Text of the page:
One way companies are trying to make things easier is by building web apps, so users can click a link instead of downloading an app. And when Google and Apple build the infrastructure straight into their phones, it could lower the barrier to entry, at least for those who want in. We'll have to wait and see if that's enough.



The Workforce of Tomorrow Requires Better Tools Today

The role for government centers on deriving better data sets, enabling better credential interoperability, and creating better reskilling incentives.

Read more here

Machine Learning

Computers learn to peek behind the face mask

Speaking of barriers to entry: Perhaps the most annoying side effect of wearing a mask every day is that my Face ID doesn't work anymore. Luckily Apple's working on it, but it turns out mask-face-recognition is a pretty interesting and important challenge for a lot of people.

  • A few organizations, including U.S. Customs and Border Protection, told Wired they're able to identify people even with masks on. Developers in China have been working on this for a while — with apparently mixed results.
  • But as companies develop their recognition programs, many are struggling with how to deal with anything other than a head-on, well-lit face. Which is to say, they're struggling with how to deal with the real world.

As we go back to touchless offices, try to stop handing over our credit cards and in general learn to keep our grubby mitts to ourselves, there are going to be plenty of new places where facial recognition could work. Whether it can see through the cool cloth mask I bought on Etsy will be a telling sign of just how helpful technology will be in helping us return to normal.

Coming Up This Week

Two Protocol events this Thursday! At noon PDT / 3 p.m. EDT, we'll have our latest Virtual Meetup, with Biz Carson and some of the best VCs in tech talking about what's happening now — and where we go next. Sign up here.

Then, at 5:30 p.m. PDT / 8:30 p.m. EDT, we're co-hosting an event with and, all about how tech has responded to the pandemic. We'll be chatting with executives from Twitter, Slack, Postmates, and many other companies. Sign up here.

We're in week three of Coronavirus Earnings Season: Pinterest, Uber, Lyft, Shopify, Roku, Nintendo, Cloudflare, Dropbox and more all report this week. Keep track of them on our earnings guide.

IBM's Think Digital conference starts tomorrow — it'll be an early chance for new CEO Arvind Krishna to talk about the future of the company.

In Other News

  • Today in coronavirus: Google built an AI tool for helping banks quickly review and assess PPP loan applications. Anti-lockdown protestors, forced off Facebook, are congregating on MeWe instead. Uber will soon start requiring drivers and passengers to wear masks in the car, and is developing tech to ensure that happens. Twitch streamers are striking in solidarity with gig workers. And while coronavirus strikes aren't managing to stop business, they're still being called a success.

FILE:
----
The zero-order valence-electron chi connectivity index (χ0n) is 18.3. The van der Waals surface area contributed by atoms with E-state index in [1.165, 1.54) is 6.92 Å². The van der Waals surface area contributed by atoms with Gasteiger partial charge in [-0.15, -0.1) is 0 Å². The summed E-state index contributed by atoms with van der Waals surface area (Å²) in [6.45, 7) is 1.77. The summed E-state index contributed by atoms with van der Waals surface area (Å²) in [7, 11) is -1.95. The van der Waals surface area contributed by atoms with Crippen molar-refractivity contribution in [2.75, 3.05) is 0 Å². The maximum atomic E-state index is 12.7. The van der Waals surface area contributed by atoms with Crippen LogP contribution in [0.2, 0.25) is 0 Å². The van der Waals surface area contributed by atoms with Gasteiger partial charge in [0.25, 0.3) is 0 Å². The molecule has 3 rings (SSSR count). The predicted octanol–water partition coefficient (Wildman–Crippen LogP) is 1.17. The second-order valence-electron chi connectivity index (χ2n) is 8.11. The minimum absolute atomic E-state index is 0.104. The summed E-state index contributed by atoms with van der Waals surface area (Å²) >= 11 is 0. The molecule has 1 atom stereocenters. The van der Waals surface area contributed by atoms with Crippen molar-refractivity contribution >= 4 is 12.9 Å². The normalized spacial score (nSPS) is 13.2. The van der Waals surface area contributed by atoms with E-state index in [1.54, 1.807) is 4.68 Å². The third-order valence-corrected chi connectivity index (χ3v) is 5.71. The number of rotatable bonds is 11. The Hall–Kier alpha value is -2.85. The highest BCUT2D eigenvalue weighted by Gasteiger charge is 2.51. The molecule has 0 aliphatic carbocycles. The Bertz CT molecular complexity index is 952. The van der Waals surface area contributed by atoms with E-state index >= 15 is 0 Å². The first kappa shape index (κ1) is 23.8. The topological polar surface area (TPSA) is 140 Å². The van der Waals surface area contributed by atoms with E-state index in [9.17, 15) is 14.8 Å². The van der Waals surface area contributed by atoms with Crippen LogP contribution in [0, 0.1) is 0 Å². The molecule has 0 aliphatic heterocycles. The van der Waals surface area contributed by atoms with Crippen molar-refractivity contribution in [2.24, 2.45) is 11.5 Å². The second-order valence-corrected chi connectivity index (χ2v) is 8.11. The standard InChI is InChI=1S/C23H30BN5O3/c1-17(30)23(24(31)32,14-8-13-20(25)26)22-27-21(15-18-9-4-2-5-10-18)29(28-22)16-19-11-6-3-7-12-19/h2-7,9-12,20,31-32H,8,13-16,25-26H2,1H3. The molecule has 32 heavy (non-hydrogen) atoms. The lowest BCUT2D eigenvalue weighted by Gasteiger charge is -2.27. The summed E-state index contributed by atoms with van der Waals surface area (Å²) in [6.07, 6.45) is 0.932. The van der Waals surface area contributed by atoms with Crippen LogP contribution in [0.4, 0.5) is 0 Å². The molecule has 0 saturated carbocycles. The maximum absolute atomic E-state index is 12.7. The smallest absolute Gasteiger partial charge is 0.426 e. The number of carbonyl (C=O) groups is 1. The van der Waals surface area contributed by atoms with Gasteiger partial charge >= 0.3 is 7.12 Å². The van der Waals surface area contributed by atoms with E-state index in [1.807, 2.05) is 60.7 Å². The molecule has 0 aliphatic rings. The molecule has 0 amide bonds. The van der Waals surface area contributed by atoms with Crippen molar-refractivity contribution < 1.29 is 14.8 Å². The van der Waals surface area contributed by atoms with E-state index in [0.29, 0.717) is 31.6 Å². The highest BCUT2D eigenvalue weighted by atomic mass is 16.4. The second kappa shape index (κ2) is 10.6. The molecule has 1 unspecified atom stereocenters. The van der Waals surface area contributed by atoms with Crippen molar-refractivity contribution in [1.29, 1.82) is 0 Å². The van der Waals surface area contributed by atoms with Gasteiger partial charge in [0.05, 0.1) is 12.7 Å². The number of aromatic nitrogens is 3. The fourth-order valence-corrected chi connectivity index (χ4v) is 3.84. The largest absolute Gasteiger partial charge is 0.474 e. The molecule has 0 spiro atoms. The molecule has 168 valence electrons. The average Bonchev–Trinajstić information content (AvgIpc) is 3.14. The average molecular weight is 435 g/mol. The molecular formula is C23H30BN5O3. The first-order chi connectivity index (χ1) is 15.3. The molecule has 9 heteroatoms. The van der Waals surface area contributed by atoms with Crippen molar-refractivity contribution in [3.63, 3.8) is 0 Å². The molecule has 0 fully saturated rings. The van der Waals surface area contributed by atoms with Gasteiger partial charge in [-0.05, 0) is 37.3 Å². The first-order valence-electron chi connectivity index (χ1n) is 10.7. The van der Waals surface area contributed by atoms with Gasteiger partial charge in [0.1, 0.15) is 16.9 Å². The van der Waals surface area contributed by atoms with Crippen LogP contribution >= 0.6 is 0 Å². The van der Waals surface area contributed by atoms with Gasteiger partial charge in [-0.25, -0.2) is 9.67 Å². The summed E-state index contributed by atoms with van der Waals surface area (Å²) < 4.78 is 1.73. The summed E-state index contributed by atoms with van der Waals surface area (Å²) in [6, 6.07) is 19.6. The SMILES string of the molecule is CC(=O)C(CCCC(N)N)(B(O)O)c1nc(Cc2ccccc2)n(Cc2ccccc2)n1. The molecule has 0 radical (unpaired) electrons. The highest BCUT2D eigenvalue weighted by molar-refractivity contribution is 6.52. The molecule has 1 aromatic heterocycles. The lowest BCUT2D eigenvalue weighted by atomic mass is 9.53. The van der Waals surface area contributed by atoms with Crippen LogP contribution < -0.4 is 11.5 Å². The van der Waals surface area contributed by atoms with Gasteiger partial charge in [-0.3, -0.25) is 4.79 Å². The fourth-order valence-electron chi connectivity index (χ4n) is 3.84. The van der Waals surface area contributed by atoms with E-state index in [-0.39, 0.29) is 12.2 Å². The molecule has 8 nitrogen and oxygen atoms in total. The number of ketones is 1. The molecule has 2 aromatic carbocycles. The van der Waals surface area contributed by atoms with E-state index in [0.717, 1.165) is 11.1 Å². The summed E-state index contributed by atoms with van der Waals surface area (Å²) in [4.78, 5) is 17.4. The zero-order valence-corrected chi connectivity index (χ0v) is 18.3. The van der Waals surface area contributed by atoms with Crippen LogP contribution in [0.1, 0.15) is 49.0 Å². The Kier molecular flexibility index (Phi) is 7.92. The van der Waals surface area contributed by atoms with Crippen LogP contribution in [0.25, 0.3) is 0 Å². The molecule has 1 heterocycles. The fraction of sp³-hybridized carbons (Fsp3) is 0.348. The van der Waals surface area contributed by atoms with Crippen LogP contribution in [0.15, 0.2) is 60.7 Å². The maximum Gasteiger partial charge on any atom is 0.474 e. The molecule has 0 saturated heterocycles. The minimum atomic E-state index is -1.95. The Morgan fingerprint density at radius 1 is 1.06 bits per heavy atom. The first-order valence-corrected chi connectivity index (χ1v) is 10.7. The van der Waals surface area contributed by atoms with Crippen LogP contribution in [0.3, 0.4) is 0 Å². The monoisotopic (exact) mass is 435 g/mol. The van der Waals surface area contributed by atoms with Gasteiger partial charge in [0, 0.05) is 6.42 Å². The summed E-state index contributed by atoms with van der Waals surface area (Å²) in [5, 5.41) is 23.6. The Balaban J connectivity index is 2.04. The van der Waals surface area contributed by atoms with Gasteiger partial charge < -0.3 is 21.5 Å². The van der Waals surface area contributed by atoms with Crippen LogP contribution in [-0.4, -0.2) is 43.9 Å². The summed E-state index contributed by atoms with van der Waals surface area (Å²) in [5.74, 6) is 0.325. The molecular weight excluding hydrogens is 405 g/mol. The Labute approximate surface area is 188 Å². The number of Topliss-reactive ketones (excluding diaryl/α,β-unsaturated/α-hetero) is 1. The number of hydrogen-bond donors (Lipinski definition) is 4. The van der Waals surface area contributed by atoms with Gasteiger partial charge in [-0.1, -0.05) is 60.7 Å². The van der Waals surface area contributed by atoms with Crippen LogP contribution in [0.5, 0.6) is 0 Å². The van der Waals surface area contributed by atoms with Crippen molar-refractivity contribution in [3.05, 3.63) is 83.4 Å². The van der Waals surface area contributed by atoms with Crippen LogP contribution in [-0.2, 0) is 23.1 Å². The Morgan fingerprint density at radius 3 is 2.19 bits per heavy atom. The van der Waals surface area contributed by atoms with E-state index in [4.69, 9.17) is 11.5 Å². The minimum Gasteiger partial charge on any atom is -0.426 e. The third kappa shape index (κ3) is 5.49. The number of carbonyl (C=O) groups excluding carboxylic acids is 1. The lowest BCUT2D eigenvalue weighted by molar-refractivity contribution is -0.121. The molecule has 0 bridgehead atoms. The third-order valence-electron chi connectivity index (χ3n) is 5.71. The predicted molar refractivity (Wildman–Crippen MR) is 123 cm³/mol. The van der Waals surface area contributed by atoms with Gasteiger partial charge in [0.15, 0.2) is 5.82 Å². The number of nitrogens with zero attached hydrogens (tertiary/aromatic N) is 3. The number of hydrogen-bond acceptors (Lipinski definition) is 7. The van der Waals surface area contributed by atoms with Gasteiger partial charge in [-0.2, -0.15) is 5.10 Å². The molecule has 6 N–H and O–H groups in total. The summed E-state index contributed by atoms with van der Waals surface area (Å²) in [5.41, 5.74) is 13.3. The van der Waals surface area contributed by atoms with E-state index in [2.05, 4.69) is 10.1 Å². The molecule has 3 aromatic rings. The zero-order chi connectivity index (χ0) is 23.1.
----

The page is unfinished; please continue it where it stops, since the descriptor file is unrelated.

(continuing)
• Intel reportedly bought Moovit, an AI-navigation startup, for about $1 billion. The company will try to help Intel solve traffic and routing and many more seemingly small but actually incredibly complex things that stand in the way of self-driving.
  • Tesla applied to be an electricity supplier in the U.K. It doesn't seem to want to be a power company, per se, but might instead be looking to take its Autobidder energy trading platform to the country.
  • You know that company Eko? The one that's suing Quibi for stealing its tech? Turns out the lawsuit is reportedly being funded by Elliott Management, which also took a stake in Eko as part of the deal to finance the legal challenge.
  • Salesforce built a new set of features called, designed to help businesses of all sorts get back to work. It includes everything from a contact-tracing tool to workplace reskilling systems, all of which will be out in June.
  • Don't miss this story from The Washington Post about how Bill Gates became one of the leading experts on the pandemic — a threat he's been warning about for years.
  • After Facebook invested in Jio, Silver Lake jumped in too. It's putting $747 million into the Indian giant, at a $65 billion valuation that makes Jio one of the world's largest startups.
  • How will the NBA get back to work? It has a complicated, expensive, potentially impossible plan — that offers inspiration for anybody else who is trying to reopen an office, restart a conference, or just figure out how to keep people safe while things get back to normal.

One More Thing

You get a meme. And you get a meme!

The best thing on Twitter the last couple of weekends was the memes. OK, that's always true, but these were particularly good memes — they were made by a neural network called This Meme Does Not Exist, trained on 48 popular meme templates and a huge library of human-made memes. (The technical details are pretty interesting, too.) The resulting greatest-hits AI Meme Stream is an incredible mix of unintentional comedy and hysterical nonsense. Pro tip: The Galaxy Brain template is a gold mine.



The Workforce of Tomorrow Requires Better Tools Today

The role for government centers on deriving better data sets, enabling better credential interoperability, and creating better reskilling incentives.

Read more here

Thoughts, questions, tips? Send them to me,, or our tips line, Enjoy your day, see you tomorrow.